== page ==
Nov. 27, 2012
It's been a successful fall season on College Hill, with two Patriot League championships safely tucked away in the field hockey and men's soccer trophy cases for the rest of time. There have been plenty of congratulatory handshakes with many people over the past two weeks, but there's only one person who has been able to celebrate and appreciate each equally. Director of Athletics Bruce McCutcheon has witnessed multiple championships in the same season before, when men's soccer and football each won in the fall, back in 2005.
"Lafayette Athletics has enjoyed an amazing fall season culminated by the terrific championship performances by both the field hockey and men's soccer programs," McCutcheon said. "We could not be more proud of our student-athletes and the marvelous job they have done."
This is the eighth sports season in which Lafayette has won multiple Patriot League Championships and the two this fall push the Leopards' total to 43 in the 22-plus year history of the conference.
The similarities are evident between Lafayette's two titles this fall; both were won against American, the Leopards scored two goals in each championship game and each team defeated Colgate in the semifinal.
They were each teams Patriot League opponents feared.
Andrew Griffiths' field hockey team rolled through the regular season with a 5-0 mark against Patriot League opponents, a 15-1 overall record and won 13 straight games heading into the tournament. For men's soccer and head coach Dennis Bohn, the team entered the championship weekend as the No. 2 seed, but had not lost to any of the four playoff teams and was unbeaten in its final five matches (2-0-3).
They were also both peaking at the perfect time.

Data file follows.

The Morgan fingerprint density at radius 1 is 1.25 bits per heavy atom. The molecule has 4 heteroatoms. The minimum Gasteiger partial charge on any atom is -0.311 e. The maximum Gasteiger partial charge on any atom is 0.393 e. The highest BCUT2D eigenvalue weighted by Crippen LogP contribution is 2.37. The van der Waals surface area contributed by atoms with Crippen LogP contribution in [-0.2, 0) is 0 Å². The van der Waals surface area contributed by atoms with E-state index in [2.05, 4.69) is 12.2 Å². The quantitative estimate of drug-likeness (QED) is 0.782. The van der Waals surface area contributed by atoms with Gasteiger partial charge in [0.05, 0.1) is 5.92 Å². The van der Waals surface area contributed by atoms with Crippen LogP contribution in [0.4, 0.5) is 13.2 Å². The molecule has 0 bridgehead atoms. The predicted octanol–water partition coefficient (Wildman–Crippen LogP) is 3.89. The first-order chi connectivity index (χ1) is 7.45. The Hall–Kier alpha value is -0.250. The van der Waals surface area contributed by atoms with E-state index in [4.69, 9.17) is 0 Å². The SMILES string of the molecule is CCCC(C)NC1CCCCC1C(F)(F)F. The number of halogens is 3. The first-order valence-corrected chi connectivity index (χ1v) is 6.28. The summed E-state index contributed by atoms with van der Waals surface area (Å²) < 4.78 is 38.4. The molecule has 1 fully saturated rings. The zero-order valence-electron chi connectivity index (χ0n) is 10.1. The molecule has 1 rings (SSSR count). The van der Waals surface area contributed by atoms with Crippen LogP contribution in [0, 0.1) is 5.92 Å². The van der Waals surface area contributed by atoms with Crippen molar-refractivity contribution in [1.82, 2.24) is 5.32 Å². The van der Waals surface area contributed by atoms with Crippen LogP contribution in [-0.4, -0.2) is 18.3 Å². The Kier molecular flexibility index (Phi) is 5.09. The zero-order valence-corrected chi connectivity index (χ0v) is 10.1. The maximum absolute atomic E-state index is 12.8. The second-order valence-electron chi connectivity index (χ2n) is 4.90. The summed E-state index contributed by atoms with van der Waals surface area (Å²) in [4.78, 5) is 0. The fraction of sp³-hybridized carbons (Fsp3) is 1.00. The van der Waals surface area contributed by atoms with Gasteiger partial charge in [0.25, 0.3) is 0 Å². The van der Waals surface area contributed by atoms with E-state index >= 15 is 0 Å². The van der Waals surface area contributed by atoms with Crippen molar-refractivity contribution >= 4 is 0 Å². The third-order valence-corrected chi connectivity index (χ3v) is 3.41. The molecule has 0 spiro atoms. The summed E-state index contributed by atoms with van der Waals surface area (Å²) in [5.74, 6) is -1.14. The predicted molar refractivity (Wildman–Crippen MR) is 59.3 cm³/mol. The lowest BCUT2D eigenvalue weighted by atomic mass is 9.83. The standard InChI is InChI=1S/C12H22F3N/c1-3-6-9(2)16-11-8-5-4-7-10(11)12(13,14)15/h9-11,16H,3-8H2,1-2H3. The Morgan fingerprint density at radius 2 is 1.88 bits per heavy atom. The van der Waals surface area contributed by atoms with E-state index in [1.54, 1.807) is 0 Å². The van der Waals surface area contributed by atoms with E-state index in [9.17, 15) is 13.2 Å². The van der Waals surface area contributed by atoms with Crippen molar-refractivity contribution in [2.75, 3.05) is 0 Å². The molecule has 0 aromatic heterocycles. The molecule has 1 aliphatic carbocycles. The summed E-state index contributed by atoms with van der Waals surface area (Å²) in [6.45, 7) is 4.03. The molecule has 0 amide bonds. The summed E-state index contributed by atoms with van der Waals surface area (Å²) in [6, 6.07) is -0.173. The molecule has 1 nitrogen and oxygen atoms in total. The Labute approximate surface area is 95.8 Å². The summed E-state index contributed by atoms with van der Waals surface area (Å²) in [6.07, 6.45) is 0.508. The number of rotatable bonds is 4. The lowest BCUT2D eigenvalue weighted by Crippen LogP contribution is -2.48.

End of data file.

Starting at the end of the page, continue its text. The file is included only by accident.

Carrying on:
Ironically, it was the dominant field hockey team that needed overtime in its two games on the way to its second consecutive championship. The Leopards edged Colgate 4-3 before the drama of Deanna DiCroce's penalty stroke lifted Lafayette to a 2-1 come-from-behind win to capture the crown.
Bohn's group, which is no stranger to winning during his 12 seasons at the helm, continued its stifling defensive play in front of goalkeeper Nathan McDonald, posting four straight shutouts on the way to bringing the Patriot League championship home to Easton.
They both represented Lafayette in the NCAA Tournament.
For field hockey, the road to the NCAA Tournament field of 16 was in question because of the process that didn't award an automatic qualification to each conference champion. Five league champions and three play-in game winners take the eight automatic bids, while eight at-large selections are made from the remaining teams. No. 12 Lafayette was pitted against No.2 Princeton a play-in game, based on last season's conference RPI, and Princeton controlled from the beginning, en route to a 6-0 victory.
Based on their resume, the 17-2 Leopards earned an at-large bid into the dance and were matched up with defending National Champion Maryland. Lafayette hung with the Terps, falling 2-0, a day before Maryland advanced to the Final Four by beating Connecticut. The team certainly proved it belonged, as it did all season long, after knocking off three conference champions in the regular season. With success comes accolades, and Griffiths was honored shortly after the conclusion of the season with the Synapse Sports Division I National Coach of the Year Award.
The format is different in men's soccer as the Leopards took one of 22 automatic qualification spots in the 48-team field. The anxiety wasn't nearly as high during the team's selection show, but certainly exciting when the team found out it would play Virginia in the first round.
Lafayette held a 6-2 shots advantage in the first half against the Cavaliers, but went into halftime without a goal. The game remained scoreless until the 87th minute when Virginia found the game's only goal off a corner kick, ending the Leopards' championship run and 12th consecutive winning season.
They each represented Lafayette, and the Patriot League, well, among the nation's elite.